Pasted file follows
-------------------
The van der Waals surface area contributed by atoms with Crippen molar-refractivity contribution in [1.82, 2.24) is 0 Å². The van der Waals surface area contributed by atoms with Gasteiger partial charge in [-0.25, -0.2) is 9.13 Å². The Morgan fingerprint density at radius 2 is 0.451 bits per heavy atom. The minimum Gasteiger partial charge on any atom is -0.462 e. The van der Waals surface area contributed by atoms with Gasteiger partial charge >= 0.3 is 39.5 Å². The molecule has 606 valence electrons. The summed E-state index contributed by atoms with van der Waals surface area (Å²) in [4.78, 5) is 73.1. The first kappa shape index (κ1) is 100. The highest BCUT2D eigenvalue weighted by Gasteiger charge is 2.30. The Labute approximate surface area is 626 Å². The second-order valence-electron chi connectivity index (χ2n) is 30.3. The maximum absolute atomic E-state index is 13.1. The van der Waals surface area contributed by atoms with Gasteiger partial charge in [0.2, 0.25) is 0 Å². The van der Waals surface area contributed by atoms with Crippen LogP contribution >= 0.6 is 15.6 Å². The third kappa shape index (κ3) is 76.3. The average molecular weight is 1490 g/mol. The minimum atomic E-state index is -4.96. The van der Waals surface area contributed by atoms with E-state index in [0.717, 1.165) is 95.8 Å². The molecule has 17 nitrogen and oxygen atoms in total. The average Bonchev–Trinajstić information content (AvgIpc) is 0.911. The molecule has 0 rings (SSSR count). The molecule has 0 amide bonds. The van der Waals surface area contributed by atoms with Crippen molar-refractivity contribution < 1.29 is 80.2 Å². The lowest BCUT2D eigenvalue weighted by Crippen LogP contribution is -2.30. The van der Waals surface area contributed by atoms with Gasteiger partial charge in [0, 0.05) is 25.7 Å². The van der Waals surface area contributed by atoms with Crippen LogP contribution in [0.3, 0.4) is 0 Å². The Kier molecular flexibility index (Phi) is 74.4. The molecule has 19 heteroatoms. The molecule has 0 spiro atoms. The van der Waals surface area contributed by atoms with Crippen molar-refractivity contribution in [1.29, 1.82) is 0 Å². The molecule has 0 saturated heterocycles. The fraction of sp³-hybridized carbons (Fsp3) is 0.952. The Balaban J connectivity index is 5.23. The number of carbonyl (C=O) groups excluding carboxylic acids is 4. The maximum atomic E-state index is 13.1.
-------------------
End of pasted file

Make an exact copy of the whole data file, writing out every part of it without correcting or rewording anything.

The van der Waals surface area contributed by atoms with Crippen molar-refractivity contribution in [1.82, 2.24) is 0 Å². The van der Waals surface area contributed by atoms with Gasteiger partial charge in [-0.25, -0.2) is 9.13 Å². The Morgan fingerprint density at radius 2 is 0.451 bits per heavy atom. The minimum Gasteiger partial charge on any atom is -0.462 e. The van der Waals surface area contributed by atoms with Gasteiger partial charge >= 0.3 is 39.5 Å². The molecule has 606 valence electrons. The summed E-state index contributed by atoms with van der Waals surface area (Å²) in [4.78, 5) is 73.1. The first kappa shape index (κ1) is 100. The highest BCUT2D eigenvalue weighted by Gasteiger charge is 2.30. The Labute approximate surface area is 626 Å². The second-order valence-electron chi connectivity index (χ2n) is 30.3. The maximum absolute atomic E-state index is 13.1. The van der Waals surface area contributed by atoms with Gasteiger partial charge in [0.2, 0.25) is 0 Å². The van der Waals surface area contributed by atoms with Crippen LogP contribution >= 0.6 is 15.6 Å². The third kappa shape index (κ3) is 76.3. The average molecular weight is 1490 g/mol. The minimum atomic E-state index is -4.96. The van der Waals surface area contributed by atoms with E-state index in [0.717, 1.165) is 95.8 Å². The molecule has 17 nitrogen and oxygen atoms in total. The average Bonchev–Trinajstić information content (AvgIpc) is 0.911. The molecule has 0 rings (SSSR count). The molecule has 0 amide bonds. The van der Waals surface area contributed by atoms with Crippen molar-refractivity contribution < 1.29 is 80.2 Å². The lowest BCUT2D eigenvalue weighted by Crippen LogP contribution is -2.30. The van der Waals surface area contributed by atoms with Gasteiger partial charge in [0, 0.05) is 25.7 Å². The van der Waals surface area contributed by atoms with Crippen LogP contribution in [0.3, 0.4) is 0 Å². The Kier molecular flexibility index (Phi) is 74.4. The molecule has 19 heteroatoms. The molecule has 0 spiro atoms. The van der Waals surface area contributed by atoms with Crippen molar-refractivity contribution in [1.29, 1.82) is 0 Å². The molecule has 0 saturated heterocycles. The fraction of sp³-hybridized carbons (Fsp3) is 0.952. The Balaban J connectivity index is 5.23. The number of carbonyl (C=O) groups excluding carboxylic acids is 4. The maximum atomic E-state index is 13.1.